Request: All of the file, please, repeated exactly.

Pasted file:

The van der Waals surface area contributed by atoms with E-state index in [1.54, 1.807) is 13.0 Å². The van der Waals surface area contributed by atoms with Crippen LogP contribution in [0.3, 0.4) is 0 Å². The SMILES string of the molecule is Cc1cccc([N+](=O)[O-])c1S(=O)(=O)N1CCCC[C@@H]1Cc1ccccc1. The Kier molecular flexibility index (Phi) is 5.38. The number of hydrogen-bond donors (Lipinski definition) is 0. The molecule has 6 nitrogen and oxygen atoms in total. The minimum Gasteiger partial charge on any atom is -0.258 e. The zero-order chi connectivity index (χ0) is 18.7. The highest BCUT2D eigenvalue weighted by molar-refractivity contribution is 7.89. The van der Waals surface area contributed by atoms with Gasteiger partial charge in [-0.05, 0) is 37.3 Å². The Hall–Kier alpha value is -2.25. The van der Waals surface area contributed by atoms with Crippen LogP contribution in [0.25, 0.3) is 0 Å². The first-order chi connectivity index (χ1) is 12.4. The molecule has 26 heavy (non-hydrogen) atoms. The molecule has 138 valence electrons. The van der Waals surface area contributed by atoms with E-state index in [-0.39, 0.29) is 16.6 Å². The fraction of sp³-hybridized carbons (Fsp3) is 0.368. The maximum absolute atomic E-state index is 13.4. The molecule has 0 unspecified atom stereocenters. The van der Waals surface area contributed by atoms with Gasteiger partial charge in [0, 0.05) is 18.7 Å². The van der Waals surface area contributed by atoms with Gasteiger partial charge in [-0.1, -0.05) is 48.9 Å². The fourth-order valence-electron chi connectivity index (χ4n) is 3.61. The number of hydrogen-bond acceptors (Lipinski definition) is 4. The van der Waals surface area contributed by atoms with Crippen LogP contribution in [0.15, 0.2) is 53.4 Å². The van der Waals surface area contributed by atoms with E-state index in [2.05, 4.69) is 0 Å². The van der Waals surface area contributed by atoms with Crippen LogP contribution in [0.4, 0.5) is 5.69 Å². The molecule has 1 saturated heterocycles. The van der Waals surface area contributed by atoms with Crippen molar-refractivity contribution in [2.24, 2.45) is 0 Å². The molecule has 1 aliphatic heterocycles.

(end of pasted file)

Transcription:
The van der Waals surface area contributed by atoms with E-state index in [1.54, 1.807) is 13.0 Å². The van der Waals surface area contributed by atoms with Crippen LogP contribution in [0.3, 0.4) is 0 Å². The SMILES string of the molecule is Cc1cccc([N+](=O)[O-])c1S(=O)(=O)N1CCCC[C@@H]1Cc1ccccc1. The Kier molecular flexibility index (Phi) is 5.38. The number of hydrogen-bond donors (Lipinski definition) is 0. The molecule has 6 nitrogen and oxygen atoms in total. The minimum Gasteiger partial charge on any atom is -0.258 e. The zero-order chi connectivity index (χ0) is 18.7. The highest BCUT2D eigenvalue weighted by molar-refractivity contribution is 7.89. The van der Waals surface area contributed by atoms with Gasteiger partial charge in [-0.05, 0) is 37.3 Å². The Hall–Kier alpha value is -2.25. The van der Waals surface area contributed by atoms with Crippen LogP contribution in [0.25, 0.3) is 0 Å². The first-order chi connectivity index (χ1) is 12.4. The molecule has 26 heavy (non-hydrogen) atoms. The molecule has 138 valence electrons. The van der Waals surface area contributed by atoms with E-state index in [-0.39, 0.29) is 16.6 Å². The fraction of sp³-hybridized carbons (Fsp3) is 0.368. The maximum absolute atomic E-state index is 13.4. The molecule has 0 unspecified atom stereocenters. The van der Waals surface area contributed by atoms with Gasteiger partial charge in [0, 0.05) is 18.7 Å². The van der Waals surface area contributed by atoms with Gasteiger partial charge in [-0.1, -0.05) is 48.9 Å². The fourth-order valence-electron chi connectivity index (χ4n) is 3.61. The number of hydrogen-bond acceptors (Lipinski definition) is 4. The van der Waals surface area contributed by atoms with Crippen LogP contribution in [0.15, 0.2) is 53.4 Å². The van der Waals surface area contributed by atoms with E-state index in [2.05, 4.69) is 0 Å². The van der Waals surface area contributed by atoms with Crippen LogP contribution in [0.4, 0.5) is 5.69 Å². The molecule has 1 saturated heterocycles. The van der Waals surface area contributed by atoms with Crippen molar-refractivity contribution in [2.24, 2.45) is 0 Å². The molecule has 1 aliphatic heterocycles.